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Language: Cinderella’s glass slipper: Was it a slip?

Everybody loves a good Cinderella story, right? I pointedly say a Cinderella story because, in fact, there are hundreds of variations on the Cinderella theme that have sprung from cultures around the globe stretching back over the centuries. Walt Disney’s Cinderella is merely the version most well known to present-day American audiences.

It seems a Cinderellaesque folk tale has existed in written form in China since 850 A.D. And probably a century earlier in Egypt, although that story of a girl named Rhodopis was apparently more of a stub, as Wikipedia would call it, than a well-developed plot.

Interestingly, the prominence of a lady’s slipper in the Chinese story can possibly be traced to a south coast of China custom of a hand-sewn shoe being a sort of love token given by a young girl to her intended one. The slippers are referred to as golden in the Chinese tale. In subsequent tellings of the tale around the world, the slippers are made of a myriad of other materials: some are silver, some bedecked with jewels or pearls, some are silk.

So from what source did Disney’s version borrow the idea of glass slippers? It had to be from Charles Perrault, who in 1697 published a French version of Cinderella called Cendrillon, ou la petite pantoufle de verre (Cinderella, or the little glass slipper). This is the first known mention of a glass slipper in the long history of the Cinderella fairy tale.

The question is: Did Perrault intend to write about a glass slipper or did he slip? That is, did he intend to write verre, the French word for glass? Or did he intend to write vair, a French word for … well, for vair. (I was surprised to find that vair is a perfectly good, if little used, English word.) In either language, vair refers to a type of rare squirrel fur used in the Middle Ages in clothing worn by royalty and high nobility. The backside of the squirrel’s fur was gray colored, the underside white. The two colors of fur were often alternated and sewn into a coat or cape as lining. (Vair comes from the Latin varius, meaning varied.) But if vair was sometimes used as a material for slippers, I’ve been unable to find a specific historical reference to verify this.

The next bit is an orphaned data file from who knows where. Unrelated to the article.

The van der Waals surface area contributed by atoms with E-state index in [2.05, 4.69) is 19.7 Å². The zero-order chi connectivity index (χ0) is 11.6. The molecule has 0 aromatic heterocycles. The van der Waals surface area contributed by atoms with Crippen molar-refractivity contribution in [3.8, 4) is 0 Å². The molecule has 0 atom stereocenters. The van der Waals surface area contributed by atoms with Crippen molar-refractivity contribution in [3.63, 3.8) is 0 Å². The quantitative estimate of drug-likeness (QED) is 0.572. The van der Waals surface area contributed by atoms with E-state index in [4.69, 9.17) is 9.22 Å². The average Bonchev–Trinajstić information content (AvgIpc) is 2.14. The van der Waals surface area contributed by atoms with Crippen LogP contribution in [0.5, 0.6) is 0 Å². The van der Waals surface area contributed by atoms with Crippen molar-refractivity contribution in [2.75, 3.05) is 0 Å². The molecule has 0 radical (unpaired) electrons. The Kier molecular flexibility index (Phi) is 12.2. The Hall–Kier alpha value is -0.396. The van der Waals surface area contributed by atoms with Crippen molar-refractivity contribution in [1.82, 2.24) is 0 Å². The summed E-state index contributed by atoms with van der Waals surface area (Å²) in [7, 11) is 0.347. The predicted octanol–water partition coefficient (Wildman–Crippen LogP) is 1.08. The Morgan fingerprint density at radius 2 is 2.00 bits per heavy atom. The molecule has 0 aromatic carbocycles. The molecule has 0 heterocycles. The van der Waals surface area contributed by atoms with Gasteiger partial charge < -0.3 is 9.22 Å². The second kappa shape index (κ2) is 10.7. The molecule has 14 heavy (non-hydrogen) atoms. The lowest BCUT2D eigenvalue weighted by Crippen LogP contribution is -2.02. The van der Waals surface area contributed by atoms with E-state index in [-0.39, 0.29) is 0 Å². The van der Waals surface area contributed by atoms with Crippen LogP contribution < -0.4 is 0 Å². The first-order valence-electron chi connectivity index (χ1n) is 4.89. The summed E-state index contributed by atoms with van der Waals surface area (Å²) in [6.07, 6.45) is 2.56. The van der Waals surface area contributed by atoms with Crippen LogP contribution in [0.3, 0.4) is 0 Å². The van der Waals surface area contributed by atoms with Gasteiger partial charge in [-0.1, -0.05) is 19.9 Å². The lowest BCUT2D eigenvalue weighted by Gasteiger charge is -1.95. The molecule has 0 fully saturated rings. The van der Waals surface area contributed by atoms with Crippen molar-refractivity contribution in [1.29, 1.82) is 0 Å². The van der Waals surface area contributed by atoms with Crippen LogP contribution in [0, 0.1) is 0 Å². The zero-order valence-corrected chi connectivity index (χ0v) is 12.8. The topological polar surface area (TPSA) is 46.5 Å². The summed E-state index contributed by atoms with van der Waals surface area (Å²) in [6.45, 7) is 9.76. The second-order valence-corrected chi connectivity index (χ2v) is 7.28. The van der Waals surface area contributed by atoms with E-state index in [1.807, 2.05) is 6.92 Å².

The point is that verre and vair are exact homonyms in French, or homophones if you prefer. So some people contend that Perrault meant to write slippers of fur, but either didn’t know the correct spelling of vair (since even in his day the word was no longer common), or he did know the spelling but didn’t catch the misspelling presumably made by an incompetent transcriptionist (perish the thought!) before his story went to press.

Other folks argue that the idea of glass slippers could simply have been a fairy tale-like innovation on Perrault’s part and even consider them to have been a stroke of genius, given the storied place the glass slippers occupy today in the public imagination. As far as I can tell, it was Honoré de Balzac, a 19th century French writer, who first raised the issue of a mistranscription; and he did so in 1841, approximately a century and a half after Cendrillon was first published.

My comment is that it’s a slippery slope to try to divine an author’s intention — in other words, to read his mind. We simply have no text of Perrault’s story where fur slippers appear, only glass ones. And to me, glass slippers have way more pizzazz than fur ever could. Who would wear fur slippers with a fancy, jeweled ball gown anyway? Squirrel mukluks? I don’t think so. For my money, glass is a shoe-in (groan).

Long story short, we will probably never know for certain whether Perrault intended to tell a tale of a glass slipper or a fur slipper. Unless an early illustrated edition of his story can be found clearly showing what the darned slippers were made of, we’ll probably have to live with uncertainty. Actually there is an illustration featuring Cinderella’s shoe, which apparently accompanied the original text in the first listed website below; however, it’s impossible to tell what the shoe is made of. Oddly, I found no mention anywhere else of this illustration.

But on my next visit to Paris, I plan to scour the rare book sections of bookshops as well as the famous bookstalls along the Seine. I may not find the key to unlock the mystery of the glass slipper, but who cares. The fun is in the chase, n’est-ce pas?